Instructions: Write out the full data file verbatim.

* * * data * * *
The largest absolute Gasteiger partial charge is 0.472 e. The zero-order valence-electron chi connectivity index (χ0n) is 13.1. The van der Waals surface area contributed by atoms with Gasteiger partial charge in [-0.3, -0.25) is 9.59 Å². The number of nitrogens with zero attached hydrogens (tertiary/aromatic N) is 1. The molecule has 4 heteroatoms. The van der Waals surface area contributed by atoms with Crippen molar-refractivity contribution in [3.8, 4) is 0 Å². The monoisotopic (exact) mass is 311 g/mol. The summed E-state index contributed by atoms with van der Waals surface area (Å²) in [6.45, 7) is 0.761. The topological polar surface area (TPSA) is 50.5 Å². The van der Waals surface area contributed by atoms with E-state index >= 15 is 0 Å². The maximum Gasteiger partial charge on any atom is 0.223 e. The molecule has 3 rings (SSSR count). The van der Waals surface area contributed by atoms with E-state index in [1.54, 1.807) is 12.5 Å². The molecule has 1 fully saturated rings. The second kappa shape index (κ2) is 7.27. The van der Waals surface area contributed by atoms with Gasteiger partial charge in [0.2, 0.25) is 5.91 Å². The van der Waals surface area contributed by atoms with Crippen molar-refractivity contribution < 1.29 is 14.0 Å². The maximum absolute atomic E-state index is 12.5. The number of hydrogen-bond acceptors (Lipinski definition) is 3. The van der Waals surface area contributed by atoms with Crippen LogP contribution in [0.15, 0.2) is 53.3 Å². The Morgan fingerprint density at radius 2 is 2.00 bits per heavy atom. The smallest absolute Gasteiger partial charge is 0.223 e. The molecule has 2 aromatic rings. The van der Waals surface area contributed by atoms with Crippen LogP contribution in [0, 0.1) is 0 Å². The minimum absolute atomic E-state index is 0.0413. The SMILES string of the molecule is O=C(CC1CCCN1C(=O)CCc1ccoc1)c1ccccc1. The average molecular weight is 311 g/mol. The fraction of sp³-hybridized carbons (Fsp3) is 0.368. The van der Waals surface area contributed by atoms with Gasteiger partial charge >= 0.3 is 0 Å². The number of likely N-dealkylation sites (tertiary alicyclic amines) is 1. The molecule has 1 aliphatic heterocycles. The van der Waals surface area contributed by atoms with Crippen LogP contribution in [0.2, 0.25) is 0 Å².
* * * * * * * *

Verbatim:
The largest absolute Gasteiger partial charge is 0.472 e. The zero-order valence-electron chi connectivity index (χ0n) is 13.1. The van der Waals surface area contributed by atoms with Gasteiger partial charge in [-0.3, -0.25) is 9.59 Å². The number of nitrogens with zero attached hydrogens (tertiary/aromatic N) is 1. The molecule has 4 heteroatoms. The van der Waals surface area contributed by atoms with Crippen molar-refractivity contribution in [3.8, 4) is 0 Å². The monoisotopic (exact) mass is 311 g/mol. The summed E-state index contributed by atoms with van der Waals surface area (Å²) in [6.45, 7) is 0.761. The topological polar surface area (TPSA) is 50.5 Å². The van der Waals surface area contributed by atoms with E-state index >= 15 is 0 Å². The maximum Gasteiger partial charge on any atom is 0.223 e. The molecule has 3 rings (SSSR count). The van der Waals surface area contributed by atoms with E-state index in [1.54, 1.807) is 12.5 Å². The molecule has 1 fully saturated rings. The second kappa shape index (κ2) is 7.27. The van der Waals surface area contributed by atoms with Gasteiger partial charge in [0.2, 0.25) is 5.91 Å². The van der Waals surface area contributed by atoms with Crippen molar-refractivity contribution < 1.29 is 14.0 Å². The maximum absolute atomic E-state index is 12.5. The number of hydrogen-bond acceptors (Lipinski definition) is 3. The van der Waals surface area contributed by atoms with Crippen LogP contribution in [0.15, 0.2) is 53.3 Å². The Morgan fingerprint density at radius 2 is 2.00 bits per heavy atom. The smallest absolute Gasteiger partial charge is 0.223 e. The molecule has 2 aromatic rings. The van der Waals surface area contributed by atoms with Crippen LogP contribution in [0, 0.1) is 0 Å². The minimum absolute atomic E-state index is 0.0413. The SMILES string of the molecule is O=C(CC1CCCN1C(=O)CCc1ccoc1)c1ccccc1. The average molecular weight is 311 g/mol. The fraction of sp³-hybridized carbons (Fsp3) is 0.368. The van der Waals surface area contributed by atoms with Gasteiger partial charge >= 0.3 is 0 Å². The number of likely N-dealkylation sites (tertiary alicyclic amines) is 1. The molecule has 1 aliphatic heterocycles. The van der Waals surface area contributed by atoms with Crippen LogP contribution in [0.2, 0.25) is 0 Å².